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'To tell the truths about Jesus rather than recount the facts of his life.' Critically examine and evaluate this claim concerning the purpose of the author of the Fourth Gospel.

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'To tell the truths about Jesus rather than recount the facts of his life.' Critically examine and evaluate this claim concerning the purpose of the author of the Fourth Gospel. There are several alternative views about the purpose of John's Gospel. I plan to examine the view that it was written to tell truths about Jesus, and discuss its likelihood within the context of some of the other theories. In order to assess this view of the gospel's purpose, it is necessary to discuss for whom John was writing, as his purpose will hinge upon his audience. If he was writing so his audience could 'see' and have faith in Jesus then he may well have been writing for unbelievers. Karl Bornhauer has proposed that the gospel was written as a straightforward missionary tract for unbelieving Jews. Only Jews, he claims, would have understood the document, because it is preoccupied with Jewish matters and omits any reference to the institution of the Christian rites of Baptism and the Lord's Supper. In its final edition, the gospel was written in Greek, possibly because this is what Hellenistic Jews spoke. On these grounds, the gospel was written to convince Jews of the Christian claim that Jesus is the Messiah. Robinson agrees with this view but Smalley thinks that by the time this gospel was written, the Christian mission to Israel was largely over. The 'Jews' featured in the gospel are Jesus' enemies, not potential Christians - while some believe in him (12:11) ...read more.


that such ideas - when taken over by Christians - involve a denial of the physical reality of Jesus in his life and death. Edwin Hoskyns argued the gospel was anti-Gnostic, as did E Scott, who thought John was basically a reinstatement of the Christian good news in Hellenistic terms. But he also found evidence that the author of John wrote to counteract heretical, Gnostic teachings - he insists on the reality of Christ's life, denies the Gnostic hierarchy of intermediate spiritual agencies, opposes the Gnostic idea that divine sonship is possible apart from the Christ, avoids Gnostic watchwords, and so on. Barrett thinks John was writing whilst Gnosticism was developing; and essentially was trying to 'nip it in the bud' before it really became successful (although Bultmann disagrees and thinks it was already established by c.100 AD). Gnostics, in general, think Jesus' message is for an elite, and only some will get to Heaven. The author of John was clearly conscious of Gnosticism, and apparently not completely or directly critical of it - he uses Gnostic imagery such as light and dark, heaven and earth, is sensitive to the importance of knowledge, and accepts a dualist framework for his theology of salvation. Bultmann believes that the author of John is actually a former Gnostic who is editing the sign source (which is the heart of the ministry), and that John uses a separate source from the synoptics, in which the signs do not feature. Bultmann thinks Gnosticism used the sign source too, but attached the redeemer myth to it. ...read more.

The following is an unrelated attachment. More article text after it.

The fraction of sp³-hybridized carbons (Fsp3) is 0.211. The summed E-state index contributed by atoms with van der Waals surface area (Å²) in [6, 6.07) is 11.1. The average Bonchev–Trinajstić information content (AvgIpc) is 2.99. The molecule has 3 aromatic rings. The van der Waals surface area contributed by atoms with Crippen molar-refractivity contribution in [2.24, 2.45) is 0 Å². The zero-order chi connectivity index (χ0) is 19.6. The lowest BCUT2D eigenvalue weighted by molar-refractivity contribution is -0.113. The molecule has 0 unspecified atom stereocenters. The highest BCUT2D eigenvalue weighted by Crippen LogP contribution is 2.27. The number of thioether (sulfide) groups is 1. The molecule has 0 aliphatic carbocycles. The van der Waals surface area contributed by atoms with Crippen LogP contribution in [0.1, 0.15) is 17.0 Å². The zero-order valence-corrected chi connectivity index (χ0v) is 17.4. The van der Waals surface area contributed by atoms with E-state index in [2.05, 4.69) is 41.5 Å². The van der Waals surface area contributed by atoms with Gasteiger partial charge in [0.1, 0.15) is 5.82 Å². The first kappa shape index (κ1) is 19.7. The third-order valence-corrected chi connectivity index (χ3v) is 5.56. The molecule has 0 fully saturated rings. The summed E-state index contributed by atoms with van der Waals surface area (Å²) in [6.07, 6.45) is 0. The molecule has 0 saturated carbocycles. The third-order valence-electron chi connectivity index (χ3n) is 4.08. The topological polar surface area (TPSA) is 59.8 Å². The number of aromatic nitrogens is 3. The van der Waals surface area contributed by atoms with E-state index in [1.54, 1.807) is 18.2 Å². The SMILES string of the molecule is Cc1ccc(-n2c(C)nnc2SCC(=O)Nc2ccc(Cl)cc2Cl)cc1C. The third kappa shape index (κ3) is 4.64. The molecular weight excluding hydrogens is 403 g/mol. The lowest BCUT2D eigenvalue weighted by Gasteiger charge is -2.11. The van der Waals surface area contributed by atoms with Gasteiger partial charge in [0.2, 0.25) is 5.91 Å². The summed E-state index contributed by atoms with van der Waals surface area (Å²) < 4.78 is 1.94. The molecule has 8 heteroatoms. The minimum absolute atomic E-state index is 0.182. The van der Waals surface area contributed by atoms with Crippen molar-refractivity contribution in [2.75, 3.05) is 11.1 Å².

C H Dodd thinks this Kerygma is in John, Peter and Paul. Smalley accepts it is there in John and Paul but thinks it is less developed. He also believes there is a significant difference between its presence in John and in Paul, because Jesus is supposed to be 'the second Adam' in Paul, but John has a greater emphasis on surpassing Moses. He argues that the fourth gospel is much closer to the synoptics than to Paul, that Paul never saw the historical Jesus, only the risen Jesus, and is therefore incomplete. I would agree with Smalley's reasoning because in the Kerygma and in Paul there is little reference to Jesus' historical life, so the purpose of the gospels might have been to put teachings of Jesus into a historical setting. In conclusion, it is impossible to be sure of the purpose of John's Gospel, but it seems likely that the author wanted to communicate truths about Jesus, his role on earth, his divinity, etc. Smalley's views seem well supported by evidence, and I would agree that the gospel couldn't have been a purely historical account - although it may well have a true frame of events. Surely spreading the good news about Jesus would be more important than relating everything he said and exactly as it happened. Robinson, who thought the gospel was written before the synoptics, said that historicity might have been a purpose, but not the main one. Most of those who think the synoptics came first will disagree and think John's history is inaccurate, but as Brown as said, the accuracy is irrelevant, as the narrative frame is probably only there to strengthen teachings about Jesus. Julia Wilson ...read more.

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